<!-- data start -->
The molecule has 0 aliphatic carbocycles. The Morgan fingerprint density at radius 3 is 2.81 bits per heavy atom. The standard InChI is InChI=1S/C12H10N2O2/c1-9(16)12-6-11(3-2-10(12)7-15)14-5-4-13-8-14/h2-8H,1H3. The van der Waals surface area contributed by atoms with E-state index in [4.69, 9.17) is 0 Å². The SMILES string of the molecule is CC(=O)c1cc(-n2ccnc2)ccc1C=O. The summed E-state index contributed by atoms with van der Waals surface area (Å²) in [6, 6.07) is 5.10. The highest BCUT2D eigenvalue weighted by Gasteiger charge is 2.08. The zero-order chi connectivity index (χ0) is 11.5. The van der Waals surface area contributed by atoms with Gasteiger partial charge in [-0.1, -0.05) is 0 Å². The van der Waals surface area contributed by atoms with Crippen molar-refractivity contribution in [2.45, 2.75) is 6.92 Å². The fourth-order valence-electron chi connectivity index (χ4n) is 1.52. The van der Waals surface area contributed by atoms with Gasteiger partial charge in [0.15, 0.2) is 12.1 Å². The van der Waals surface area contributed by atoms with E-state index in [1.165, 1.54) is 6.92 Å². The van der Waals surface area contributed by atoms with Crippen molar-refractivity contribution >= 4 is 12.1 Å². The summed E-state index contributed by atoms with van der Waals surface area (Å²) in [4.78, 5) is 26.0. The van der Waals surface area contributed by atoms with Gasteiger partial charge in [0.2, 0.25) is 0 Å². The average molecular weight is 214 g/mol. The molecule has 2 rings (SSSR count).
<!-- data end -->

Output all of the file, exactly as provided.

The molecule has 0 aliphatic carbocycles. The Morgan fingerprint density at radius 3 is 2.81 bits per heavy atom. The standard InChI is InChI=1S/C12H10N2O2/c1-9(16)12-6-11(3-2-10(12)7-15)14-5-4-13-8-14/h2-8H,1H3. The van der Waals surface area contributed by atoms with E-state index in [4.69, 9.17) is 0 Å². The SMILES string of the molecule is CC(=O)c1cc(-n2ccnc2)ccc1C=O. The summed E-state index contributed by atoms with van der Waals surface area (Å²) in [6, 6.07) is 5.10. The highest BCUT2D eigenvalue weighted by Gasteiger charge is 2.08. The zero-order chi connectivity index (χ0) is 11.5. The van der Waals surface area contributed by atoms with Gasteiger partial charge in [-0.1, -0.05) is 0 Å². The van der Waals surface area contributed by atoms with Crippen molar-refractivity contribution in [2.45, 2.75) is 6.92 Å². The fourth-order valence-electron chi connectivity index (χ4n) is 1.52. The van der Waals surface area contributed by atoms with Gasteiger partial charge in [0.15, 0.2) is 12.1 Å². The van der Waals surface area contributed by atoms with E-state index in [1.165, 1.54) is 6.92 Å². The van der Waals surface area contributed by atoms with Crippen molar-refractivity contribution >= 4 is 12.1 Å². The summed E-state index contributed by atoms with van der Waals surface area (Å²) in [4.78, 5) is 26.0. The van der Waals surface area contributed by atoms with Gasteiger partial charge in [0.2, 0.25) is 0 Å². The average molecular weight is 214 g/mol. The molecule has 2 rings (SSSR count).